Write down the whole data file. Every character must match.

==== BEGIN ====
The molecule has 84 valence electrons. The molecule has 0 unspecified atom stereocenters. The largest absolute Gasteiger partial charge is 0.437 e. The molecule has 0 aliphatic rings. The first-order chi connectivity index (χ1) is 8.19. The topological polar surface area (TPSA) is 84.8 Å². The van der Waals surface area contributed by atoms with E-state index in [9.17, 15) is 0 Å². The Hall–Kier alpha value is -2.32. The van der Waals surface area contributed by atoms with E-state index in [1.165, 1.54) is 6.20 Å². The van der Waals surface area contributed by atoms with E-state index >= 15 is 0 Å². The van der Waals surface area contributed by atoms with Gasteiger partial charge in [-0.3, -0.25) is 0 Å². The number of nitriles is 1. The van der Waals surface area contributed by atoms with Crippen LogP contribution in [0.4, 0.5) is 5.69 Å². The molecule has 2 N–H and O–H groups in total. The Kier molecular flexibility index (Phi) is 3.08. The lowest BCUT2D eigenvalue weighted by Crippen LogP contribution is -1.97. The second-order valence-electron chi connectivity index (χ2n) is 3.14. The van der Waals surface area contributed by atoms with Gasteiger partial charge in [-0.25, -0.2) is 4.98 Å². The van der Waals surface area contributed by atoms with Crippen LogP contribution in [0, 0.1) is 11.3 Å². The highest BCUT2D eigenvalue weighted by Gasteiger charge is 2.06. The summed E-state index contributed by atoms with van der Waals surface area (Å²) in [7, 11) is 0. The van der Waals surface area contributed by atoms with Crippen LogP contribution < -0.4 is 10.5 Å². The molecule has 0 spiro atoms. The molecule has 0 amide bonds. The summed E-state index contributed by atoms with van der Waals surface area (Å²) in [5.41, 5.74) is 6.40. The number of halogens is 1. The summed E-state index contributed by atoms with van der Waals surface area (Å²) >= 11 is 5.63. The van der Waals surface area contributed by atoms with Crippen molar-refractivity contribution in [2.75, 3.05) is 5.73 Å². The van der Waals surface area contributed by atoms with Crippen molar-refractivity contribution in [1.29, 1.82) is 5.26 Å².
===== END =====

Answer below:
The molecule has 84 valence electrons. The molecule has 0 unspecified atom stereocenters. The largest absolute Gasteiger partial charge is 0.437 e. The molecule has 0 aliphatic rings. The first-order chi connectivity index (χ1) is 8.19. The topological polar surface area (TPSA) is 84.8 Å². The van der Waals surface area contributed by atoms with E-state index in [9.17, 15) is 0 Å². The Hall–Kier alpha value is -2.32. The van der Waals surface area contributed by atoms with E-state index in [1.165, 1.54) is 6.20 Å². The van der Waals surface area contributed by atoms with E-state index >= 15 is 0 Å². The van der Waals surface area contributed by atoms with Gasteiger partial charge in [-0.3, -0.25) is 0 Å². The number of nitriles is 1. The van der Waals surface area contributed by atoms with Crippen LogP contribution in [0.4, 0.5) is 5.69 Å². The molecule has 2 N–H and O–H groups in total. The Kier molecular flexibility index (Phi) is 3.08. The lowest BCUT2D eigenvalue weighted by Crippen LogP contribution is -1.97. The second-order valence-electron chi connectivity index (χ2n) is 3.14. The van der Waals surface area contributed by atoms with Gasteiger partial charge in [-0.25, -0.2) is 4.98 Å². The van der Waals surface area contributed by atoms with Crippen LogP contribution in [0, 0.1) is 11.3 Å². The highest BCUT2D eigenvalue weighted by Gasteiger charge is 2.06. The summed E-state index contributed by atoms with van der Waals surface area (Å²) in [7, 11) is 0. The van der Waals surface area contributed by atoms with Crippen LogP contribution < -0.4 is 10.5 Å². The molecule has 0 spiro atoms. The molecule has 0 amide bonds. The summed E-state index contributed by atoms with van der Waals surface area (Å²) in [5.41, 5.74) is 6.40. The number of halogens is 1. The summed E-state index contributed by atoms with van der Waals surface area (Å²) >= 11 is 5.63. The van der Waals surface area contributed by atoms with Crippen molar-refractivity contribution in [2.75, 3.05) is 5.73 Å². The van der Waals surface area contributed by atoms with Crippen molar-refractivity contribution in [1.29, 1.82) is 5.26 Å².